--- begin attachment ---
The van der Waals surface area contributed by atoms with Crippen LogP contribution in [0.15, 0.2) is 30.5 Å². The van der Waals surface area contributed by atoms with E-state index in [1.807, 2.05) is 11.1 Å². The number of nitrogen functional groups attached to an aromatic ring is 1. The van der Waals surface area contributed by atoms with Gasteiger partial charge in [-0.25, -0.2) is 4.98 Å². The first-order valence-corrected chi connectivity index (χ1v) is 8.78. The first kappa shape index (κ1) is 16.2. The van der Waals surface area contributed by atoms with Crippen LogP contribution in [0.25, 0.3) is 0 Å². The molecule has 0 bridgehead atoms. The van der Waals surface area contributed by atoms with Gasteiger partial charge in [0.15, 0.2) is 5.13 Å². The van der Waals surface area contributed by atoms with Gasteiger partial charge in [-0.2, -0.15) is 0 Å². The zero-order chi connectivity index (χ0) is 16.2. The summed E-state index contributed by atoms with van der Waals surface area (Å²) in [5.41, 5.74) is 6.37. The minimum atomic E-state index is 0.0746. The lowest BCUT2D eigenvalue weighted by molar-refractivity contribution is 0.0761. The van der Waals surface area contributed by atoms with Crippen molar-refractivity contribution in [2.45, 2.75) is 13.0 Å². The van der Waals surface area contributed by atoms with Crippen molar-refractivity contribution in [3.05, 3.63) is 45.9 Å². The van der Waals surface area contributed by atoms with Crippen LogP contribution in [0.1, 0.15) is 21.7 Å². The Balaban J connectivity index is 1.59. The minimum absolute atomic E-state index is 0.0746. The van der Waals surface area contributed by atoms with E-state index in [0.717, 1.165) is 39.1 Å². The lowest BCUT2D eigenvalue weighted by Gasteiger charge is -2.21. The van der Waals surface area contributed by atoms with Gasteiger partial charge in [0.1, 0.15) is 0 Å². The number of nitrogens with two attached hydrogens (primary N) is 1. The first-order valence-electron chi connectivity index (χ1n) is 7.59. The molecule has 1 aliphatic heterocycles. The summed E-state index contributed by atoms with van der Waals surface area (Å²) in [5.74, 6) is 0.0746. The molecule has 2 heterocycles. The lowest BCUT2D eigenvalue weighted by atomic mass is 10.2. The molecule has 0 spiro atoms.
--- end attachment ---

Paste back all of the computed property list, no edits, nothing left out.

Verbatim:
The van der Waals surface area contributed by atoms with Crippen LogP contribution in [0.15, 0.2) is 30.5 Å². The van der Waals surface area contributed by atoms with E-state index in [1.807, 2.05) is 11.1 Å². The number of nitrogen functional groups attached to an aromatic ring is 1. The van der Waals surface area contributed by atoms with Gasteiger partial charge in [-0.25, -0.2) is 4.98 Å². The first-order valence-corrected chi connectivity index (χ1v) is 8.78. The first kappa shape index (κ1) is 16.2. The van der Waals surface area contributed by atoms with Crippen LogP contribution in [0.25, 0.3) is 0 Å². The molecule has 0 bridgehead atoms. The van der Waals surface area contributed by atoms with Gasteiger partial charge in [0.15, 0.2) is 5.13 Å². The van der Waals surface area contributed by atoms with Gasteiger partial charge in [-0.2, -0.15) is 0 Å². The zero-order chi connectivity index (χ0) is 16.2. The summed E-state index contributed by atoms with van der Waals surface area (Å²) in [5.41, 5.74) is 6.37. The minimum atomic E-state index is 0.0746. The lowest BCUT2D eigenvalue weighted by molar-refractivity contribution is 0.0761. The van der Waals surface area contributed by atoms with Crippen molar-refractivity contribution in [2.45, 2.75) is 13.0 Å². The van der Waals surface area contributed by atoms with Crippen molar-refractivity contribution in [3.05, 3.63) is 45.9 Å². The van der Waals surface area contributed by atoms with Crippen LogP contribution in [0.1, 0.15) is 21.7 Å². The Balaban J connectivity index is 1.59. The minimum absolute atomic E-state index is 0.0746. The van der Waals surface area contributed by atoms with E-state index in [0.717, 1.165) is 39.1 Å². The lowest BCUT2D eigenvalue weighted by Gasteiger charge is -2.21. The van der Waals surface area contributed by atoms with Gasteiger partial charge in [0.1, 0.15) is 0 Å². The number of nitrogens with two attached hydrogens (primary N) is 1. The first-order valence-electron chi connectivity index (χ1n) is 7.59. The molecule has 1 aliphatic heterocycles. The summed E-state index contributed by atoms with van der Waals surface area (Å²) in [5.74, 6) is 0.0746. The molecule has 2 heterocycles. The lowest BCUT2D eigenvalue weighted by atomic mass is 10.2. The molecule has 0 spiro atoms.